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Thomas Paul Murphy

Wednesday, February 29, 2012

Invention Needed Actuated Tie Rod Steering Linkage 02 29 2012

Invention Needed Actuated Tie Rod Steering Linkage 02 29 2012
You only need the toe in for turning or initiating a turn.  When going straight the wheels should be straight.  The steering rack/gear could “cam” in on a turn so that it is differential.  The way it would work is that the outer wheel, in a turn, turns in at the 3 degree or 1 degree (whatever is specified) first before the other wheel turns at all.

In our modern age the front wheels should be constantly self-aligning in relation to miles per gallon and within a certain limiting factor of adjustment.

Actuated Tie Rod Steering Linkage could accomplish this feat.  A two section “Stop pegged limit” servo actuated or hydraulically actuated or adjusted tie rod.

It could be made of concentric fitted rod to pipe/rod.

Background:  When I did my own wheel alignment using a mechanical gauge I got 29 mpg on the highway.  That was on a 2001 model car.  Our new 2011 model of the same car only gets 21mpg on the highway.   So what could be the difference?

How I thought of this invention:  Last night I got home late from the gym and our garage door would not go down.  A garage door is works by sliding on rollers in tracks on each side.  The axles to both lower rollers had jarred from their inner axle races on both sides.  This may be due to unbalanced spring tension.  I ended up removing the lower axle/race plates and then the rollers with axle.  I drilled through the ends of the axles with a 1/8” bit and after I reinstalled them I put a washer on the outside end of the axle opposite the roller and held it in place with a  bent in cotter pin.  They can no longer come out of their races or axle holes.  This is how I thought of the tie rods that could be adjusted, but only to a point.  But anyway I looked at them and they looked like how you set the alignment on a car- camber in by 1.5 or 3% or whatever the specific manual says.  I have always wondered why steering should be camber in?  The reason they say is so that you can pull into a turn quicker.  That is all right, but what about mileage on the straight away?  Wouldn’t it make better sense if a wheel is turning straight and not cambered in on a straight away?  Wouldn’t a straight align wheel get better mileage and less tire wear?  In today’s modern age of computer control engine systems maybe the time has come to make the wheel and steering the way it should really be?  The system could also be made possible with a differential type steering gear.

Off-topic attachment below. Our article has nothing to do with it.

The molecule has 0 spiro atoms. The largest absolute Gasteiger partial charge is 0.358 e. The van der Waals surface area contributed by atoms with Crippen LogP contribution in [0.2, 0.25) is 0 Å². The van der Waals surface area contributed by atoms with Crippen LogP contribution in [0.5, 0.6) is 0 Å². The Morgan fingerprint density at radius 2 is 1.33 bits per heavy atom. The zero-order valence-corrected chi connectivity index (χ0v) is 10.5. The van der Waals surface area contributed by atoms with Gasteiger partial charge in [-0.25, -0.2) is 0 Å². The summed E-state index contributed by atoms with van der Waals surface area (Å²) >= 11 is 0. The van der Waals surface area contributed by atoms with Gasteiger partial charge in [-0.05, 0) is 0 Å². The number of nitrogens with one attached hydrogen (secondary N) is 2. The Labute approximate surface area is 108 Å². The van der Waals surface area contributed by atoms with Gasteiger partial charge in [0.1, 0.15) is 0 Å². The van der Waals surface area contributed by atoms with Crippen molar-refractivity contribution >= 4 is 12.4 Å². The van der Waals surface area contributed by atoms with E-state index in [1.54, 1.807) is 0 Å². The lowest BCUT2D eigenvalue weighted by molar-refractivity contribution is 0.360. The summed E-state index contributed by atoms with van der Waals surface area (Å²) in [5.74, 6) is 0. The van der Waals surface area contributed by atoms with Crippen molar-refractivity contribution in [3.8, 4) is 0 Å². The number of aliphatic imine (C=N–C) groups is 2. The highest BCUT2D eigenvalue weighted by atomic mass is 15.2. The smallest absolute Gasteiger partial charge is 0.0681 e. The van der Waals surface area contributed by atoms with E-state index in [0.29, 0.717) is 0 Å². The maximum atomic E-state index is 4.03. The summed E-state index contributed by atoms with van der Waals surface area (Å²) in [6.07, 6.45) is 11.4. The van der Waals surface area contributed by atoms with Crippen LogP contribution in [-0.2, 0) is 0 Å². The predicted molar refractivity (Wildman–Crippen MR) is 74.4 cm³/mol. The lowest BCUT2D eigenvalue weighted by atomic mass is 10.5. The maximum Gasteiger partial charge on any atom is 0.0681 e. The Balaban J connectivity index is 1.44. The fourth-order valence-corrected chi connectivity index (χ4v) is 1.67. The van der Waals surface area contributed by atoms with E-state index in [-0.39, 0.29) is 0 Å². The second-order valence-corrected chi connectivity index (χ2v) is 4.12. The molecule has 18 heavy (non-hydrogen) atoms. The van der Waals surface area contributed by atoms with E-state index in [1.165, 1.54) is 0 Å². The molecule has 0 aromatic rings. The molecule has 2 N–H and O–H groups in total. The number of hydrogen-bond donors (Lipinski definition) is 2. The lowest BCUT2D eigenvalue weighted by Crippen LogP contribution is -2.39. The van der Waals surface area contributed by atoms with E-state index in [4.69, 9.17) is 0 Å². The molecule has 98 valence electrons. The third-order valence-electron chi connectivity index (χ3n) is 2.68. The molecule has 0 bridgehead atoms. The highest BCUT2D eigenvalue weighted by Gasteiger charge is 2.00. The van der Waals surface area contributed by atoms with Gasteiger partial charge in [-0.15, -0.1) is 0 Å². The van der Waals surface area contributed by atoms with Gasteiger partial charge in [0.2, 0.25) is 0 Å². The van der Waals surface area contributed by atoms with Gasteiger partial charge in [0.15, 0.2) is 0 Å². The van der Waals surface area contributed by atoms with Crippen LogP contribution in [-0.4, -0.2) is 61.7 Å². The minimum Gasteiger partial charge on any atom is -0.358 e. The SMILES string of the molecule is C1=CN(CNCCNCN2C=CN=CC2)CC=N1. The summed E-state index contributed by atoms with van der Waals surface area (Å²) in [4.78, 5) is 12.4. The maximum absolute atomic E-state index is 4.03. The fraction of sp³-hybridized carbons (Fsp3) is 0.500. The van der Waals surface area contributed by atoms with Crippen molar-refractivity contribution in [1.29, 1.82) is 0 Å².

It reminds me of the way the nose of the Concorde is actuated upon take off and landing.

Thomas Paul Murphy

Copyright 2012 Thomas Paul Murphy

Originally published on 02 29 2012 at:

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